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Voyager Probes Discover Bubbles at Solar System’s Edge

The Voyager missions have yielded many surprising discoveries about our solar system and, despite being 9 billion miles away from Earth, the data continues to pour in. Now, scientists at NASA are saying that they have made sense of some surprising readings from the spacecraft over the past few years. Their data indicates that the edge of the solar system is a frothy stew of magnetic bubbles.

For years it was assumed that the heliosheath, the outer limit of our sun’s magnetic field and the boarder of galactic space, was composed of graceful arcs of magnetic energy that curved back toward the sun. The reality is far less neat and tidy. Instead of arcs, the magnetic field is broken into a membrane of distinct bubbles, each about 100 million miles wide. The whole mix is also apparently writhing around, its movement being compared to bubbles from a jacuzzi jet.

Don’t worry, if none of this makes any sense, there’s a soothing and explanatory video at the end of this post. With pictures!

While it was a surprising discovery, scientists believe they understand how this bubbly barrier came to be.¬†Because the sun’s spin has wobble to it, its magnetic field is twisted into ripples. At the edge of the solar system, those ripples bunch together and eventually split into massive magnetic bubbles.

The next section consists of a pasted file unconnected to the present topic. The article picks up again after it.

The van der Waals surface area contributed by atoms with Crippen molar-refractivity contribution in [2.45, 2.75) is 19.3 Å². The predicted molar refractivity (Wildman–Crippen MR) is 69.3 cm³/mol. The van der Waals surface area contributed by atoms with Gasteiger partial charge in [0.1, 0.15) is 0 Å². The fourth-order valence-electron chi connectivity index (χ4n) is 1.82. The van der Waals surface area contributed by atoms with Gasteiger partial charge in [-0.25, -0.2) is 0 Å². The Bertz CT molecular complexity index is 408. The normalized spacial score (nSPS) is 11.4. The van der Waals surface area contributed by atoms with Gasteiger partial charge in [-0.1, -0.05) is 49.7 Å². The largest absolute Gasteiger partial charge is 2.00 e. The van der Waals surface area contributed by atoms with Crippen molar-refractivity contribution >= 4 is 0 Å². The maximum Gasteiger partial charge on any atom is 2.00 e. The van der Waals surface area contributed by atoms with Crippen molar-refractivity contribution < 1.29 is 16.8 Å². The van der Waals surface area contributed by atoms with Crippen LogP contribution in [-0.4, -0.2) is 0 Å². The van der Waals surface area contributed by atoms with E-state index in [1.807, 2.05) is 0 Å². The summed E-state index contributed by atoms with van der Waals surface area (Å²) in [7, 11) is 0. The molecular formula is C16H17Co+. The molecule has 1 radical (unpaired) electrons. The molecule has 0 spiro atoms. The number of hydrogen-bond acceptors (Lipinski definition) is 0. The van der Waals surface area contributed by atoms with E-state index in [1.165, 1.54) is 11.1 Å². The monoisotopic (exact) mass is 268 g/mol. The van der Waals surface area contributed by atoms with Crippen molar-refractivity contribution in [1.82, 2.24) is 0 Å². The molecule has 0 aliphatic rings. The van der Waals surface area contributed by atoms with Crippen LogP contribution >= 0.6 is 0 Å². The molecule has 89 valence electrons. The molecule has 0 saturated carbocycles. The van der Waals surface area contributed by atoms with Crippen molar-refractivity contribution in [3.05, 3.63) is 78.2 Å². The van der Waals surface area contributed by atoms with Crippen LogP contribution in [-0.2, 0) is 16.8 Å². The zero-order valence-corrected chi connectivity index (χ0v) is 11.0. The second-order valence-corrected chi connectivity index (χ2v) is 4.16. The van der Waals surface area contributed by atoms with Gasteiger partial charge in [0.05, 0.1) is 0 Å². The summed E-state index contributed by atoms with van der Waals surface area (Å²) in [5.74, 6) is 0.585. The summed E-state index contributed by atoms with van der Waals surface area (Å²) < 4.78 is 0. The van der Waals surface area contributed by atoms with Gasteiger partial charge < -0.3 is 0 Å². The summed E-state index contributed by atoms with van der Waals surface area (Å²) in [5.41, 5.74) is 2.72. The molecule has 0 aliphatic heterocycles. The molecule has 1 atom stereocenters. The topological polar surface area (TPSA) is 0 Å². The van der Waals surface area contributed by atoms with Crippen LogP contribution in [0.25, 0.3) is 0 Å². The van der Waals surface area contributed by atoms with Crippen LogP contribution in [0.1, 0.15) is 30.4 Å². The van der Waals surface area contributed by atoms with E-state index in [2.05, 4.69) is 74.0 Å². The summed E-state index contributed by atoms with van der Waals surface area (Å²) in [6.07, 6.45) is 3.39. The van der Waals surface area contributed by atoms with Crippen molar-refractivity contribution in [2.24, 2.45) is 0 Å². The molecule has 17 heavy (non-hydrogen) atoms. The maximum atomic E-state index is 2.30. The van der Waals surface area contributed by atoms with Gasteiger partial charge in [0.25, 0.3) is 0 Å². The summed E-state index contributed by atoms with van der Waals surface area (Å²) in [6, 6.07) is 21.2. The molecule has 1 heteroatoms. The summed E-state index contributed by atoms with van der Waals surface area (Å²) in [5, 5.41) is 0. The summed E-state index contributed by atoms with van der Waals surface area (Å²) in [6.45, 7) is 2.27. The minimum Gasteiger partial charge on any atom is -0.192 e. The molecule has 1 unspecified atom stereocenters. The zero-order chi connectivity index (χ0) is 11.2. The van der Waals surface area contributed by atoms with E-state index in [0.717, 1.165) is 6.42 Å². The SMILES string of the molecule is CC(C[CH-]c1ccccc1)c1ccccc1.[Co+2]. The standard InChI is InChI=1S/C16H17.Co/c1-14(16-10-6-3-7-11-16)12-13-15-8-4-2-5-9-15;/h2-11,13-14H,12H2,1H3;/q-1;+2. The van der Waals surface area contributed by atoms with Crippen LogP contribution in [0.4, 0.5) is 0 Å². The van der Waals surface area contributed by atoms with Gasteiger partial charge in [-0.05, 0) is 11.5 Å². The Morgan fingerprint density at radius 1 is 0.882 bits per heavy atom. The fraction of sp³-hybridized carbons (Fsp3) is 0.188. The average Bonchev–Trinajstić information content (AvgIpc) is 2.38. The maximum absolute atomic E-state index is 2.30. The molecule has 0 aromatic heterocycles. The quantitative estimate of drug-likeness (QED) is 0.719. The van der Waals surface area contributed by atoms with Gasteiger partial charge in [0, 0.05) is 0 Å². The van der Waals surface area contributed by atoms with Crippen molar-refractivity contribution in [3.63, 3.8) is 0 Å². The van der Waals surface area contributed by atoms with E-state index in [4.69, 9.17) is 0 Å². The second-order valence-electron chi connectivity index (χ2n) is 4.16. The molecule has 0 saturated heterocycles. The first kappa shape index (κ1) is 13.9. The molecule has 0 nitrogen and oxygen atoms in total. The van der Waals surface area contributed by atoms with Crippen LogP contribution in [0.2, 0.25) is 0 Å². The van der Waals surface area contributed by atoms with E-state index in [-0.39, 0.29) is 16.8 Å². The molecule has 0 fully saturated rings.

With a working hypothesis about the nature of the bubbles, the next question is how this discovery changes our understanding of the solar system’s interaction with the rest of the galaxy. For instance, our solar system is constantly bombarded with high-energy cosmic rays spewed out from other celestial bodies. The sun’s magnetic field helps to deflect most of these away from us, but how the rays interact with the bubbles is still unknown.

Though the Voyager probes are moving at incredible speeds, it will still take them quite some time to pass through the bubbles. Hopefully this will give NASA plenty of time to investigate the froth that surrounds our solar system before the probes plunge deeper into the cosmos.

(via Universe Today, NASA Science News)

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